Fabrication of highly conductive graphene/ITO transparent bi-film through CVD and organic additives-free sol-gel techniques

Scientific Reports, Dec 2017

Indium tin oxide (ITO) still remains as the main candidate for high-performance optoelectronic devices, but there is a vital requirement in the development of sol-gel based synthesizing techniques with regards to green environment and higher conductivity. Graphene/ITO transparent bi-film was synthesized by a two-step process: 10 wt. % tin-doped ITO thin films were produced by an environmentally friendly aqueous sol-gel spin coating technique with economical salts of In(NO3)3.H2O and SnCl4, without using organic additives, on surface free energy enhanced (from 53.826 to 97.698 mJm−2) glass substrate by oxygen plasma treatment, which facilitated void-free continuous ITO film due to high surface wetting. The chemical vapor deposited monolayer graphene was transferred onto the synthesized ITO to enhance its electrical properties and it was capable of reducing sheet resistance over 12% while preserving the bi-film surface smoother. The ITO films contain the In2O3 phase only and exhibit the polycrystalline nature of cubic structure with 14.35 ± 0.5 nm crystallite size. The graphene/ITO bi-film exhibits reproducible optical transparency with 88.66% transmittance at 550 nm wavelength, and electrical conductivity with sheet resistance of 117 Ω/sq which is much lower than that of individual sol-gel derived ITO film.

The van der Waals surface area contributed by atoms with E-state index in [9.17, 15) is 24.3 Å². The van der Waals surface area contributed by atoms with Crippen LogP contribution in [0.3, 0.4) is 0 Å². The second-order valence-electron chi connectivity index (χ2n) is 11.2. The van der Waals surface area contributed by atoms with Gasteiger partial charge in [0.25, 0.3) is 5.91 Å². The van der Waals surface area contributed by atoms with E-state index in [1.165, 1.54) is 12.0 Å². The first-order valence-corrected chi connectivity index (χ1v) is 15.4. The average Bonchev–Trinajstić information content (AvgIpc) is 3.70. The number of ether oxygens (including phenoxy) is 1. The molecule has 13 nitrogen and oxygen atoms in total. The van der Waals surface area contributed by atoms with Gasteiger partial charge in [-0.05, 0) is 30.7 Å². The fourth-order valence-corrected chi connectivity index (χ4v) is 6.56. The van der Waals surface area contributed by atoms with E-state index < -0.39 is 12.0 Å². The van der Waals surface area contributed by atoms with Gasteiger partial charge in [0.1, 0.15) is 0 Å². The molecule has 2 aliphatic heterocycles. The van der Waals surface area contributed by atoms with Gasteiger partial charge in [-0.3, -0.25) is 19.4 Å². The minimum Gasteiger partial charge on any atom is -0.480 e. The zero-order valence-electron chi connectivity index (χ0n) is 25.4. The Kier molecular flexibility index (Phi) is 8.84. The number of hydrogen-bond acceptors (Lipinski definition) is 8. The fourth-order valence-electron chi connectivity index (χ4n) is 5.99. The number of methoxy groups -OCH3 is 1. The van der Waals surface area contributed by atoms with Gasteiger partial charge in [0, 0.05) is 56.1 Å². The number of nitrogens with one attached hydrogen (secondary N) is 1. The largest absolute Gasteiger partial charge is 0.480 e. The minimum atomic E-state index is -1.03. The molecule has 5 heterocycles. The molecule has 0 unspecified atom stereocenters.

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Fabrication of highly conductive graphene/ITO transparent bi-film through CVD and organic additives-free sol-gel techniques